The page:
New Federally Required Language for Residential Eviction Notices – Penalties on Landlord if Not Included
As a result of the COVID-19 pandemic, the Center for Disease Control (“CDC”) and the Consumer Financial Protection Bureau (“CFPB”) approved a host of additional protections for residential tenants who are facing eviction. To ensure that any tenant facing eviction is aware of these additional protections, the CFPB recently approved a new rule which requires landlords who wish to evict a tenant for non-payment of rent to send a notice informing the tenant of these protections. The notice is relatively simple, but it must inform the tenant that they may have additional protections from eviction pursuant to recently approved CDC regulations. The notice must be included with the initial eviction notice or provided on the day of filing an eviction complaint if local law does not require an initial notice.
A tenant has a private right of action against a landlord who fails to provide this notice, and the consequences for the landlord could be harsh if found liable. A landlord is liable for actual and statutory damages of up to $1,000 for each individual case, or up to $500,000 or 1% of the landlord’s net worth in the case of a class action lawsuit. The landlord must also pay the tenant’s attorney fees and costs. The landlord is strictly liable for any failure to provide the notice, which means the landlord can be held liable even if the failure to provide the notice was unintentional. There is, however, a narrow defense the landlord can raise if it can show that the failure to provide the notice was unintentional and occurred despite the landlord’s regularly maintained procedures to prevent such failure.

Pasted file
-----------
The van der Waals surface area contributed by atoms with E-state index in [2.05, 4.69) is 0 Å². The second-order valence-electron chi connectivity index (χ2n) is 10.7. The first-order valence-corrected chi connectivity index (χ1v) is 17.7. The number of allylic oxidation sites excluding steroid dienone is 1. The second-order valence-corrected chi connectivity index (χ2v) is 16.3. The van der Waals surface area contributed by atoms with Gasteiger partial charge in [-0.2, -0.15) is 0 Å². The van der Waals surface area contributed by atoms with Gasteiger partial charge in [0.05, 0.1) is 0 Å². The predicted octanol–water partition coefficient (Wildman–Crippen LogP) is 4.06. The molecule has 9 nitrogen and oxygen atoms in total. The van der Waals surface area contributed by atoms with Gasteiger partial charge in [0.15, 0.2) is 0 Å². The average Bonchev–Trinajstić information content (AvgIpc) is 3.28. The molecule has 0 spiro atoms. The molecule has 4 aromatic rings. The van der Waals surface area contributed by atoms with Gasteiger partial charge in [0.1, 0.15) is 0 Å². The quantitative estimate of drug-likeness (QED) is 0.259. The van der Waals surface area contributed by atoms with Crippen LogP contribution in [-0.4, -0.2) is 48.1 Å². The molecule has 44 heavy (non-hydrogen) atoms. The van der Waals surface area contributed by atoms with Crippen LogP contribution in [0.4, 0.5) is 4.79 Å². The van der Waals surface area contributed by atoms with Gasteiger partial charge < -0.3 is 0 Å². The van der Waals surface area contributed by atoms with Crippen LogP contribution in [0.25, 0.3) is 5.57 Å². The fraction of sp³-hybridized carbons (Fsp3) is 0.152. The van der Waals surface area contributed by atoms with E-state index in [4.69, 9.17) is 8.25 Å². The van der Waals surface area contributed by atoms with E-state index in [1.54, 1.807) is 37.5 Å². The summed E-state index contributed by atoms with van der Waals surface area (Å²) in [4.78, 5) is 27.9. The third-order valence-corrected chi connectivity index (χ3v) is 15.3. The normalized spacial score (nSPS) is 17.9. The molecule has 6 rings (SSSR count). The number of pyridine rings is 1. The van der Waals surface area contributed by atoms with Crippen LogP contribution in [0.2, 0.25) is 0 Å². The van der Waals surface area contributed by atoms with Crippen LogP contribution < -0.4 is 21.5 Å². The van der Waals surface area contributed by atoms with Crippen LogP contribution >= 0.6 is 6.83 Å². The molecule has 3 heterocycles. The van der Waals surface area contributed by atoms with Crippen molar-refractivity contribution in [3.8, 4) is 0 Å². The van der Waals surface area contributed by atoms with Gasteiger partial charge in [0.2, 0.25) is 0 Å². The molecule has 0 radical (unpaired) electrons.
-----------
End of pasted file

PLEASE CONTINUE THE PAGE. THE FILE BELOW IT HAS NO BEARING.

The notice only needs to be provided if the reason for the eviction is for non-payment of rent. If the tenant is being evicted solely for other reasons, such as damaging the property, non-compliance with other lease provisions, etc., then the notice does not need to be provided. However, if non-payment of rent is one of multiple reasons for the eviction, then the notice needs to be provided. There are no specific requirements for how the notice is sent to the tenant, just that it be provided “conspicuously” and in a manner that the tenant is aware of its delivery. The best practice for the landlord would be to deliver the notice in a manner that provides proof of delivery. The CFPB does not require any specific language in the notice, only that it inform the tenant of the additional CDC protections. The CFPB has, however, provided sample language that the landlord, may but is not required to, use.
All residential landlords should be aware and implement procedures to ensure compliance with this new rule. Tenant attorneys in Nebraska frequently attend first appearance hearings and actively seek out violations of this and other requirements. If you are a landlord and have any other questions regarding your obligations under this rule or any other Nebraska or Federal law, please do not hesitate to contact Koley Jessen.